Atheist flag flies next to Ten Commandments monument in New Hampshire as ‘proof of tolerance’

Atheist flag flies next to Ten Commandments monument in New Hampshire as ‘proof of tolerance’
An atheist flag will fly next to the Ten Commandments monument, representing "proof of tolerance for all beliefs," in Somersworth, New Hampshire. (Image source: WMUR-TV video screenshot)

An atheist flag will fly next to the Ten Commandments monument in Somersworth, New Hampshire, through Feb. 9 when an Olympic flag replaces it in support of Team USA, New Hampshire Public Radio reported. 

The city’s mayor told NPR that the blue flag with a large “A,” donated by the Freedom From Religion Foundation, raised Tuesday on the Citizen’s Place flagpole represents “proof of tolerance for all beliefs.”

“‘We the People’ means just that. We the Christians and the Jews. We the Caucasians, African Americans, Latinos and Asians. We the gays and straight. We the rich and poor. We the men and women. We the believers and non-believers,” Mayor Dana Hilliard said during a ceremony at city hall recognizing January as Diversity and Tolerance Month in Somersworth, according to the Union Leader.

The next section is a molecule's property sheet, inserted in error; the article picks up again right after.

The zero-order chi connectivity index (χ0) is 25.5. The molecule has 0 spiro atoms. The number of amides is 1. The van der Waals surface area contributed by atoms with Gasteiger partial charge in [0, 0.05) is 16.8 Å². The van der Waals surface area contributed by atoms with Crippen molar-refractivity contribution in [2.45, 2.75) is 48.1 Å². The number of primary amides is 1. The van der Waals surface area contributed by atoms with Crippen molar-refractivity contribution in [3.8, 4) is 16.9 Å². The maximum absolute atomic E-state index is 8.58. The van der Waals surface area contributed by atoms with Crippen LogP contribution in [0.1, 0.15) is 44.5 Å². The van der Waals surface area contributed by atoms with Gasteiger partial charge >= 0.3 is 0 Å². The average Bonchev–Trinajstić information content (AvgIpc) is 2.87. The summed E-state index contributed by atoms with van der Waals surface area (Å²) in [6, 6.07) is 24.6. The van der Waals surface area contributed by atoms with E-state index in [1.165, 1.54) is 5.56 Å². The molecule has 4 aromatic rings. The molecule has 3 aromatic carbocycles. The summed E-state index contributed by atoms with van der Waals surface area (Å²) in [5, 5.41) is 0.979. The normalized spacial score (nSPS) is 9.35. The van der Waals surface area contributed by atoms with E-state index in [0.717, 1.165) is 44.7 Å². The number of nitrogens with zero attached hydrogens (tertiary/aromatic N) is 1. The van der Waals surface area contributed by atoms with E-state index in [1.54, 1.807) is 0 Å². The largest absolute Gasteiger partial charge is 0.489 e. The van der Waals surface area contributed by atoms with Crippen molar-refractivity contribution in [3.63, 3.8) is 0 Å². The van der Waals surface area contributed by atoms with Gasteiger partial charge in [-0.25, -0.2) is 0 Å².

What’s the story?

Hilliard, the city’s first gay mayor who will soon begin his third term, came up with the idea of placing a flagpole at Citizen’s Place where residents can request to fly a flag that represents Somersworth’s diversity.

The concept came as a compromise to those pressuring the city to move a Ten Commandments monument after it either fell or got knocked over last summer. The large religious marker that looks like two large concrete tablets has stood on the public property since the 1950s. Officials agreed to re-erect the monument and place two flagpoles — one on either side of it, one that flies the city’s official flag, and the other for flags that honor the city’s diversity.

Any resident or local organization that supports democratic views can request a turn at the flagpole, Hilliard told the Union Leader.

Richard Gagnon, an atheist who opposed allowing the Ten Commandments monument to reside on city property, said during an interview with NPR that he accepted the city’s decision, but that’s why he asked for a turn at the flagpole.

“The city wants to celebrate diversity, and I don’t think it can get much more diverse than putting an atheist flag over the Ten Commandments,” said Gagnon, a member of the Freedom From Religion Foundation.

In March, Irish and Greek flags will fly for St. Patrick’s Day and Greek Independence Day, the Union Leader reported.